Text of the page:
The 13th annual Quake on the Lake promises to be bigger and better than ever, with world-class hydroplane boat racing and a strong lineup of entertainment and activities planned.
This year’s event, which will be held from Friday, July 20 through Sunday, July 22, will serve as the first American Power Boat Association (APBA) World Championship series event ever held in Michigan.
The races will be held on Waterford and White Lake townships’ Pontiac Lake at the Pontiac Lake Recreation Area, located near M-59 (Highland Road) and Williams Lake Road.
Last year, Quake on the Lake served as an APBA National Inboard Hydroplane Championship Series event, marking the first such event in Michigan in 42 years.
In 2009, Quake on the Lake hosted the APBA Eastern Divisional Championships.
“It’s an awesome accolade that the APBA has selected us for the World Championships,” said Quake on the Lake Board of Directors Chairman Dale Hampshire. “It has a great history the last 12 years. Not only have we hosted the Eastern Divisionals and the nationals in the past with great success, but in the last 12 years (Quake on the Lake racers have) set 17 world records. And I think the world records and the way we run the event and the course itself says everything about why the APBA chose the Quake to hold the World Championship here.”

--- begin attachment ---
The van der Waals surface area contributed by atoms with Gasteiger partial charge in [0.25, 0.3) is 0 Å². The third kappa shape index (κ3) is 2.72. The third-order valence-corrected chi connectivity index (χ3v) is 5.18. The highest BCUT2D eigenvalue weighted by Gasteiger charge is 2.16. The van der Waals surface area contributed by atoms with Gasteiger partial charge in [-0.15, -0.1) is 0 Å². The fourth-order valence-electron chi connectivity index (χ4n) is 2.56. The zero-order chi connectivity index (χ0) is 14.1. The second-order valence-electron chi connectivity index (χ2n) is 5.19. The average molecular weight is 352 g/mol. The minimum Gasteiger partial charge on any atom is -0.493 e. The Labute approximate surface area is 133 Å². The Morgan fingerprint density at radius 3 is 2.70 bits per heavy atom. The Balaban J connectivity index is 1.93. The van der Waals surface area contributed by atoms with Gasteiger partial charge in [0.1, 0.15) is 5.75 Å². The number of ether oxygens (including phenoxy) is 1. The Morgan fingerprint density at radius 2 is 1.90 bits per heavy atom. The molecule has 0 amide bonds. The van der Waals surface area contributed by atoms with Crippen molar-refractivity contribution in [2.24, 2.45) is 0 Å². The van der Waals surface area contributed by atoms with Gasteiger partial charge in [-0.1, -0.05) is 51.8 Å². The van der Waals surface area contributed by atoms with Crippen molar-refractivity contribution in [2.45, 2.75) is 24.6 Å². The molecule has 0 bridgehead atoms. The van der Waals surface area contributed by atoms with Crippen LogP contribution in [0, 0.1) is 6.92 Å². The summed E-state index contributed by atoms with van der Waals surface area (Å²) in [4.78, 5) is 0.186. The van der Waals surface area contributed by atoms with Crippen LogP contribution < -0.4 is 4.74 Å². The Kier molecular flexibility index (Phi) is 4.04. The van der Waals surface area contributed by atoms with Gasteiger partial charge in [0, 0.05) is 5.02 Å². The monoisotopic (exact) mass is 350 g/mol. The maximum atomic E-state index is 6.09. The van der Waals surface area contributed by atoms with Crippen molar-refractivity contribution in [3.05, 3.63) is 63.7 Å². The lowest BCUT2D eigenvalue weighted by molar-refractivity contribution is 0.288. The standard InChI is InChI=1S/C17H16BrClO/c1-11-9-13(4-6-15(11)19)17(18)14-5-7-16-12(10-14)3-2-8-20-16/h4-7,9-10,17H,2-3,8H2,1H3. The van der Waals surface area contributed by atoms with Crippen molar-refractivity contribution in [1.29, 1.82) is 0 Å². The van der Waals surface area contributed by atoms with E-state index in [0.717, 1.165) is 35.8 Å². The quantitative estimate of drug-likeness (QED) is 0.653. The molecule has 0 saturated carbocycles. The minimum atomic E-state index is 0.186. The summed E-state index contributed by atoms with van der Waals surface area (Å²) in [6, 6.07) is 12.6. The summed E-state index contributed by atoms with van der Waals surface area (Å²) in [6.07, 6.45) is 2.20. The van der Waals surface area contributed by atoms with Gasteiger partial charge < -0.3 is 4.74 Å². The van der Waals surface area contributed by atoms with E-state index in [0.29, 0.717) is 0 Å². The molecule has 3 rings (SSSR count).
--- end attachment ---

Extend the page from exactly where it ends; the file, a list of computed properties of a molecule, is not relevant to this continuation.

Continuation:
Mary Anne Wilson, Quake on the Lake race chairperson, said that she believes between 80 and 100 teams will be part of this year’s event, including boats from Canada, parts of the East Coast and even states like California, Louisiana, Washington, and Colorado.
“The reason they show up is because, like any other race team, they have a budget and they want to get to the races that will provide them the greatest point structures for their season and also to get them in the record books,” Hampshire said. “And when you’ve got a course that’s considered one of the fastest 1-mile courses in North America, that’s obviously where the racers want to go. They want to be the fastest on the water.”